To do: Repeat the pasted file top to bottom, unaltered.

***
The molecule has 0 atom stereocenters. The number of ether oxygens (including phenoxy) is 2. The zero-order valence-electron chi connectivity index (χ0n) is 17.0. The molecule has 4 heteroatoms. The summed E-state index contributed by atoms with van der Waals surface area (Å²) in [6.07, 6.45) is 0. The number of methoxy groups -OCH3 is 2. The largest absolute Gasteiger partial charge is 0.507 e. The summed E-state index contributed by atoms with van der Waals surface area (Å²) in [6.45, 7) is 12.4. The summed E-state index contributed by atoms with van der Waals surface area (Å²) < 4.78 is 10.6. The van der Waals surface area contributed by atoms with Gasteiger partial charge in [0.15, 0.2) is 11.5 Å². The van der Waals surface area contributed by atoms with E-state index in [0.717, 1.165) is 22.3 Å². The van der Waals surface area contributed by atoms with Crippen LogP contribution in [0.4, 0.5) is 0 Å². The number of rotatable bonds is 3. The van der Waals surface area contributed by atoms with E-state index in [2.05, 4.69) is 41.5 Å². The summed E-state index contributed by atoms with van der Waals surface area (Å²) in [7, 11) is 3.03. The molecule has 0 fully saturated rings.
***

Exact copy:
The molecule has 0 atom stereocenters. The number of ether oxygens (including phenoxy) is 2. The zero-order valence-electron chi connectivity index (χ0n) is 17.0. The molecule has 4 heteroatoms. The summed E-state index contributed by atoms with van der Waals surface area (Å²) in [6.07, 6.45) is 0. The number of methoxy groups -OCH3 is 2. The largest absolute Gasteiger partial charge is 0.507 e. The summed E-state index contributed by atoms with van der Waals surface area (Å²) in [6.45, 7) is 12.4. The summed E-state index contributed by atoms with van der Waals surface area (Å²) < 4.78 is 10.6. The van der Waals surface area contributed by atoms with Gasteiger partial charge in [0.15, 0.2) is 11.5 Å². The van der Waals surface area contributed by atoms with E-state index in [0.717, 1.165) is 22.3 Å². The van der Waals surface area contributed by atoms with Crippen LogP contribution in [0.4, 0.5) is 0 Å². The number of rotatable bonds is 3. The van der Waals surface area contributed by atoms with E-state index in [2.05, 4.69) is 41.5 Å². The summed E-state index contributed by atoms with van der Waals surface area (Å²) in [7, 11) is 3.03. The molecule has 0 fully saturated rings.